Line-up of the Territorial Defence Forces in Kocevska Reka, 17 December 1990
Photo: Military History Centre Archives

"Republic of Slovenia became an independent state",
Delo, December 27, 1990
Photo: Military History Centre Archives

4 May 1991 - The following laws pertaining independence are adopted by the Slovenian assembly: The Citizenship Law, The Slovenian National Bank Law and The Foreign Credit Business Law.

8 May 1991 - A constitutional law on National Defence that specifies the use of all available military capabilities for the defence of Slovenia is adopted by the National Assembly.

15 May 1991 - The first class of Slovenian soldiers begins their training in the first two TD training centres in Pekre pri Mariboru and at Ig pri Ljubljani. Stipe Mesic is not elected the new President of the SFRY Presidency.

23 May 1991 - An incident occurs between TD and YPA representatives in the Pekre training centre.

24 May 1991 - During negotiations the Commander of the TD Territorial Command, Vladimir Milosevic, and TD officer Milko Ozmec are kidnapped by the YPA. Josef Simcik is killed after being run down by an armoured personnel carrier leaving the Vojvoda Misic barracks.

May 1991 - 180 conscripts begin their obligatory military service at the Ig and 120 at the Pekre training centre.

2 June 1991 - The first soldier swears his allegiance to Slovenia.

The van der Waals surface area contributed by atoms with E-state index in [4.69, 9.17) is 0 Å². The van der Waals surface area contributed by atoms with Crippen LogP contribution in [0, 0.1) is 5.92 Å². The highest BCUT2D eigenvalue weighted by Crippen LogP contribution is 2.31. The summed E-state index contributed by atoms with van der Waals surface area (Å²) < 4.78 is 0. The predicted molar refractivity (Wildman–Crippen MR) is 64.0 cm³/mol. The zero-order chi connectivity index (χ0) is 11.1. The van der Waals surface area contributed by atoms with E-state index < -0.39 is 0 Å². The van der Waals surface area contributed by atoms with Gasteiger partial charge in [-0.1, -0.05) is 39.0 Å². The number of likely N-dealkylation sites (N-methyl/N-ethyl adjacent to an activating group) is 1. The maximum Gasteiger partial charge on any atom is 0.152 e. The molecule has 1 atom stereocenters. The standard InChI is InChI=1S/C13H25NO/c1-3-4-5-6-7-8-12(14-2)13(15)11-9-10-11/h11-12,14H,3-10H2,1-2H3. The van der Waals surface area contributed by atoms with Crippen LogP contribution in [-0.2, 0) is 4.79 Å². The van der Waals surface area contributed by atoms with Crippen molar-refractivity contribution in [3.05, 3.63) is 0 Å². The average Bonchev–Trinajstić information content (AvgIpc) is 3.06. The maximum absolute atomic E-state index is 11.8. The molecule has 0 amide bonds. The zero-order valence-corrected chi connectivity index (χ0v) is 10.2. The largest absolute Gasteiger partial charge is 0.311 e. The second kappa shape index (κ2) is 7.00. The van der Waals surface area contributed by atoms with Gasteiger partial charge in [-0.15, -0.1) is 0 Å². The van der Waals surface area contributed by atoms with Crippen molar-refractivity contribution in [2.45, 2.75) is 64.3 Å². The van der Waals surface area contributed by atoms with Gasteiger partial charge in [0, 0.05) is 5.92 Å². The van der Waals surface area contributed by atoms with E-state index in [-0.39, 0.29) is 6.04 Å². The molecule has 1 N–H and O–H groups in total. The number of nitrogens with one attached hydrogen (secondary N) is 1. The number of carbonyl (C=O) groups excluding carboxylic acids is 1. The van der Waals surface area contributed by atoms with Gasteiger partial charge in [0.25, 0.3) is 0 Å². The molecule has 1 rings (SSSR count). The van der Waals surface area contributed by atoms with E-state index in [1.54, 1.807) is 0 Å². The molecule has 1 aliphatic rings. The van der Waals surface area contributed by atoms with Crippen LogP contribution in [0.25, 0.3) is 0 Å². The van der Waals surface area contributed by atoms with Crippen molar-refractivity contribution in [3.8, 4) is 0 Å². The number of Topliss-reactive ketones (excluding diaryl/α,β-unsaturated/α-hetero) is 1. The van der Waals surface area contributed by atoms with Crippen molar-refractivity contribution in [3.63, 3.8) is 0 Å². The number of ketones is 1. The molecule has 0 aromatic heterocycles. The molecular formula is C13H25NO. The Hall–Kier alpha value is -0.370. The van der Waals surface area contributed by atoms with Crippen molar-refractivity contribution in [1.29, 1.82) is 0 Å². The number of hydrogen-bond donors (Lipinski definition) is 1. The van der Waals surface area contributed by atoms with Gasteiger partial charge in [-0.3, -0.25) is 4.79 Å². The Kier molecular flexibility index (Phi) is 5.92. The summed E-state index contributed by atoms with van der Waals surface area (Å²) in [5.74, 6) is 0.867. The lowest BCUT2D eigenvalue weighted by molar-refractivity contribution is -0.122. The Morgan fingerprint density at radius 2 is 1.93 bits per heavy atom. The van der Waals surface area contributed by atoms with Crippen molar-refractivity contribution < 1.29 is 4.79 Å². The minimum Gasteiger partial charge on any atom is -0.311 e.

5 June 1991 - The last package of legislation for independence is adopted by the Slovenian assembly.

A Slovenian delegation, consisting of Milan Kucan, Janez Drnovsek and Lojze Peterle, travel to Belgrade to negotiate concerning Slovenian independence with the Federal Prime Minister Ante Markovic and the Federal Secretary of Defence Veljko Kadijevic. The suggestions made by the federal side are unacceptable.

12 June 1991 - Ante Markovic visits Slovenia at the invitation of the Slovenian leadership and assures Assembly representatives that the federal government does not wish to use force.

21 June 1991 - During a session of the Federal Chamber of the Yugoslav Assembly Ante Markovic points out that the federal government intend to use all of the available legal mechanisms to prevent unilateral changes to both internal or external borders. 10 RS Territorial Defence aircraft are removed from the Cerklje airfield by the YPA.

23 June 1991 - EEC members agree not to recognise the independence of Slovenia and Croatia if they unilaterally secede from the Yugoslav federation.

24 June 1991 - A new Slovenian coat of arms and a new Slovenian flag are designed.

25 June 1991 - The Slovenian Parliament adopts a constitutional law that implements the Basic Charter of the Independence and Sovereignty of the Republic of Slovenia, the Declaration of Independence and several additional laws that enable Slovenia to take over the authority previously held by the federal government on Slovenian territory.

26 June 1991 - Slovenia is declared an independent country by President Milan Kucan at a ceremony held in Trg Revolucije square, Ljubljana.